Tomorrow we’re up at crazy o’clock to visit Khao Yai National Park. Our guide is collecting us at 6.50am and then we’ll spend the day trekking in the park, and doing some wildlife spotting. Jim is particularly excited at the prospect of seeing more snakes – Lil not so much.

More then.

A spot of travel plotting and planning, savouring some eclectic live music, and chilled beers in a wooden shack.

Day 158: Bangkok, Thailand. We woke to another cool and cloudy day – perfect for sitting on the balcony to plough through some travel planning.

Yesterday we spotted a t-shirt that said “I don’t know where I’m going, but I’m on my way”. Perhaps we should have bought two.

While we have a very outline plan – largely a list of countries that we’d like to visit at some point, and a rough idea of which months are best weather-wise – our itinerary is pretty fluid. In Thailand, we know we want to head up north and do some trekking around Chiang Mai and Chiang Rai, but how we get there, where we stay and what we do along the way is totally open.

Travel planning takes up an inordinate amount of time, but thankfully Lil loves doing it and spent many happy hours today, fueled by endless cups of coffee, researching different sights and national parks and wildlife sanctuaries and formulating an outline plan for the next couple of weeks.

There’s no shortage of national parks in Thailand – over 100 in total – however not all of them are doable. Some are too difficult to access without a car, some have restricted numbers of visitors and require bookings weeks or sometimes months in advance, and others require camping out which we’re not equipped to do.

While Lil was doing her research and Jim was catching up with news and Reddit and technology blogs, we could hear a band warming up in a nearby art gallery as part of the Bangkok Music City Festival, a music showcase taking place across a number of venues today and tomorrow. We’re feeling a little starved of live music, so it was fun to be able to listen to some eclectic music drifting through the lane ways.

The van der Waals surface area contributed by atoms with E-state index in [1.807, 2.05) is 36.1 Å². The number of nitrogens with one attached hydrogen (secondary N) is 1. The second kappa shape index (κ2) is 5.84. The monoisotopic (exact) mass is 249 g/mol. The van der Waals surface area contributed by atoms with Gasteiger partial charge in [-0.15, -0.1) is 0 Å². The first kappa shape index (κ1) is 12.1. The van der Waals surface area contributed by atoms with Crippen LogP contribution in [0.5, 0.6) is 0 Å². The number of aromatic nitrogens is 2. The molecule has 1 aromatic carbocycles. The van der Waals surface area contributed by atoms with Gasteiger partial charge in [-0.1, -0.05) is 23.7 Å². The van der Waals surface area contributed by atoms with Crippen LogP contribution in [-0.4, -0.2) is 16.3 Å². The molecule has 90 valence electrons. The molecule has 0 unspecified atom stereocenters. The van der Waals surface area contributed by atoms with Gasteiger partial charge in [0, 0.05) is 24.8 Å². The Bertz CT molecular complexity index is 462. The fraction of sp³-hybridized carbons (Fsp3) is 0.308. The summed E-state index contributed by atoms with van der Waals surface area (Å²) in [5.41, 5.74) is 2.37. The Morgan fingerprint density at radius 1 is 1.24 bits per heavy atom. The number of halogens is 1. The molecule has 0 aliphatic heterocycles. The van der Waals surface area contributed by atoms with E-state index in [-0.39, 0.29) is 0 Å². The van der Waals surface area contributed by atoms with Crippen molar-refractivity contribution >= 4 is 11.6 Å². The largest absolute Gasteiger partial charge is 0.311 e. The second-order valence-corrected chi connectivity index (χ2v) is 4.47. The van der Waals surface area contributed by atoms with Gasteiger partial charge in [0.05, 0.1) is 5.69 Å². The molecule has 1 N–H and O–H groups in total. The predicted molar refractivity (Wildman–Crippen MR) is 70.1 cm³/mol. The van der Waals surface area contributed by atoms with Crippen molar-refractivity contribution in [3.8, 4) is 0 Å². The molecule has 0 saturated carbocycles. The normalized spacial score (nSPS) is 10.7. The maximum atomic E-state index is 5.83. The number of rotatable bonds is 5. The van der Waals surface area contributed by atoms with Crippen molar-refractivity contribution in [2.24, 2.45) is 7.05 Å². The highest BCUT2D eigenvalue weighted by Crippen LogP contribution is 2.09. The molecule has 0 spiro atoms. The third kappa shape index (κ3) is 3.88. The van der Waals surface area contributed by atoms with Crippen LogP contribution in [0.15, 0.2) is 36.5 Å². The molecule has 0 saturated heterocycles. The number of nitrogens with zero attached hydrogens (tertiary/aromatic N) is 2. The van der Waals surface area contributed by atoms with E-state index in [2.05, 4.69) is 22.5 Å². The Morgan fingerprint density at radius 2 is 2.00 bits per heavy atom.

With plans sorted and accommodation booked for the next couple of days, we headed out late afternoon to visit Jack’s Bar, a small laid-back shack by the Chao Phraya river with rickety wooden benches and tables, fabulous views and some great people watching. It’s a perfect place to while away a few hours over a few icy cold beers, which is exactly what we did.

On the way home we had dinner at a small eatery – more noodles, rice porridge and crispy pork with kale (but thankfully no rat) – then stopped to check out another of the Bangkok Music City venues, where a very loud rock band was giving it all they’ve got.

Then a last coffee on the balcony, while listening to the last music set emanating from the nearby art gallery.

Tomorrow we catch a train to Pak Chong, to visit Khao Yai National Park. We’ve booked a day long ‘jungle tour’ on Monday which includes trekking and wildlife spotting. Lil’s hoping for elephants, Jim’s hoping for snakes.

More tomorrow.

Replacing worn out walking gear, Lil gets her boot stitched up, and dead rats for sale at the market.

Day 157: Bangkok, Thailand. We woke to a surprisingly cloudy and cool morning – a nice change after the baking heat yesterday.

We whiled the morning away drinking coffee on the guesthouse balcony, watching the comings and goings in the lane way below through the tangled mass of overhead cables.

While we were consuming endless cups of caffeine, Jim spotted a guy with a DHL shirt pulling up on a motorbike in the lane way below. He sprinted down and hallelujah, it was his replacement debit card, delivered only two days after it was requested. A very different experience to our recent endless wait in Mandawa, India.

After lunch we wandered out for another long walk through the city. We badly needed to replace some now very worn out walking tops we bought before we left Sydney. Decathlon has a local branch about 8km away from our guesthouse, so we headed there for a mini shopping spree. Our Sydney membership number also worked, which is pretty cool.